Multicenter Study of Outcomes Among Persons With HIV Who Presented to US Emergency Departments With Suspected SARS-CoV-2

Christopher L. Bennett, MD, MA; Emmanuel Ogele, MD; Nicholas R. Pettit, DO, PhD; Jason J. Bischof, MD; Tong Meng, MPP; Prasanthi Govindarajan, MBBS, MAS; Carlos A. Camargo, Jr, MD, DrPH; Kristen Nordenholz, MD, MSC; Jeffrey A. Kline, MD

Disclosures

J Acquir Immune Defic Syndr. 2021;88(4):406-413. 

In This Article

Abstract and Introduction

Abstract

Background: There is a need to characterize patients with HIV with suspected severe acute respiratory syndrome coronavirus 2 (SARS-CoV-2).

Setting: Multicenter registry of patients from 116 emergency departments in 27 US states.

Methods: Planned secondary analysis of patients with suspected SARS-CoV-2, with (n = 415) and without (n = 25,306) HIV. Descriptive statistics were used to compare patient information and clinical characteristics by SARS-CoV-2 and HIV status. Unadjusted and multivariable models were used to explore factors associated with death, intubation, and hospital length of stay. Kaplan–Meier curves were used to estimate survival by SARS-CoV-2 and HIV infection status.

Results: Patients with both SARS-CoV-2 and HIV and patients with SARS-CoV-2 but without HIV had similar admission rates (62.7% versus 58.6%, P = 0.24), hospitalization characteristics [eg, rates of admission to the intensive care unit from the emergency department (5.0% versus 6.3%, P = 0.45) and intubation (10% versus 13.3%, P = 0.17)], and rates of death (13.9% versus 15.1%, P = 0.65). They also had a similar cumulative risk of death (log-rank P = 0.72). However, patients with both HIV and SARS-CoV-2 infections compared with patients with HIV but without SAR-CoV-2 had worsened outcomes, including increased mortality (13.9% versus 5.1%, P < 0.01, log-rank P < 0.0001) and their deaths occurred sooner (median 11.5 versus 34 days, P < 0.01).

Conclusions: Among emergency department patients with HIV, clinical outcomes associated with SARS-CoV-2 infection are not worse when compared with patients without HIV, but SARS-CoV-2 infection increased the risk of death in patients with HIV.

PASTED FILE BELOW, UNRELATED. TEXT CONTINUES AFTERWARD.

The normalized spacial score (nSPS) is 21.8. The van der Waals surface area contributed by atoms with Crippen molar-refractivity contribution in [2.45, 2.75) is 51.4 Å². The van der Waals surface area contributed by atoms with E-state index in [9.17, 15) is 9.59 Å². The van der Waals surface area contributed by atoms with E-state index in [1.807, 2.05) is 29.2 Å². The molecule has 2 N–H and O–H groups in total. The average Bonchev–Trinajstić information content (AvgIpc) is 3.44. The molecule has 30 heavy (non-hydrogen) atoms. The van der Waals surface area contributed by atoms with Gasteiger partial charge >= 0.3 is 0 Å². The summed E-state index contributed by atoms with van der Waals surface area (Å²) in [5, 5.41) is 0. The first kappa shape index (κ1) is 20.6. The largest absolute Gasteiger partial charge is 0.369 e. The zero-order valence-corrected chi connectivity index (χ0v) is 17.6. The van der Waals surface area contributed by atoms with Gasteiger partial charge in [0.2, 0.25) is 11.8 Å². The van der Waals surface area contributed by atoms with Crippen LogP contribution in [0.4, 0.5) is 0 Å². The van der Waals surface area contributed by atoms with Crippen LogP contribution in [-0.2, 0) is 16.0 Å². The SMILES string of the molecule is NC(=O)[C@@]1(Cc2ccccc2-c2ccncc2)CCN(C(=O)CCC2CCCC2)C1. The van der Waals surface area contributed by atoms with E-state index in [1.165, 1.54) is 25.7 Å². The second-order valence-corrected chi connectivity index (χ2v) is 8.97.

Introduction

Severe acute respiratory syndrome coronavirus 2 (SARS-CoV-2) is a leading cause of death in the United States.[1] Despite extensive attempts to characterize SARS-CoV-2 infections and the concurrent pandemic in the broader medical literature,[2,3] less is known about SARS-CoV-2 in patients infected with HIV—either the characteristics of those who become infected with SARS-CoV-2 or the clinical outcomes that stem from concurrent HIV and SARS-CoV-2 infection.[4–10]

This is despite a population of over 1 million individuals in the United States infected with HIV and a clear public health need for more information on the topic.[11,12] HIV can be treated with antiretroviral medication; the introduction of such therapies has increased life expectancy for patients with HIV. However, patients with HIV suffer from excess morbidity (eg, higher rates of diabetes, hypertension, chronic kidney disease, and cerebrovascular accidents compared with individuals without HIV infection).[13] This morbidity could portend that those with HIV and concurrent SARS-CoV-2 infection may have worse outcomes than individuals without HIV.[4,14] Depending on treatment effectiveness, persons with HIV infection can have a wide range of immunocompetency and therefore vulnerability to severity of viral infection.[4,13,14]

Thus, there is an urgent need to characterize the clinical features and outcomes of a large and heterogenous sample of patients with HIV and SARS-CoV-2 infections. This multicenter study helps address the current need for clinical information on SARS-CoV-2 in patients with HIV. We use a national registry of hospitals to assess a population of patients with and without HIV presenting to US emergency departments (EDs) with suspected SARS-CoV-2 infections.[15,16] Our first objective was to present and compare clinical characteristics and outcomes of a population of patients (stratified by the presence or absence of HIV and presence or absence of SARS-CoV-2 infection) presenting to US EDs with a suspected SARS-CoV-2 infection. Our second objective was to explore factors associated with both primary (death) and secondary (intubation and hospital length of stay) outcomes among the subpopulation with HIV. Our third objective was to compare survival estimates stratified by HIV and SARS-CoV-2 infection status.

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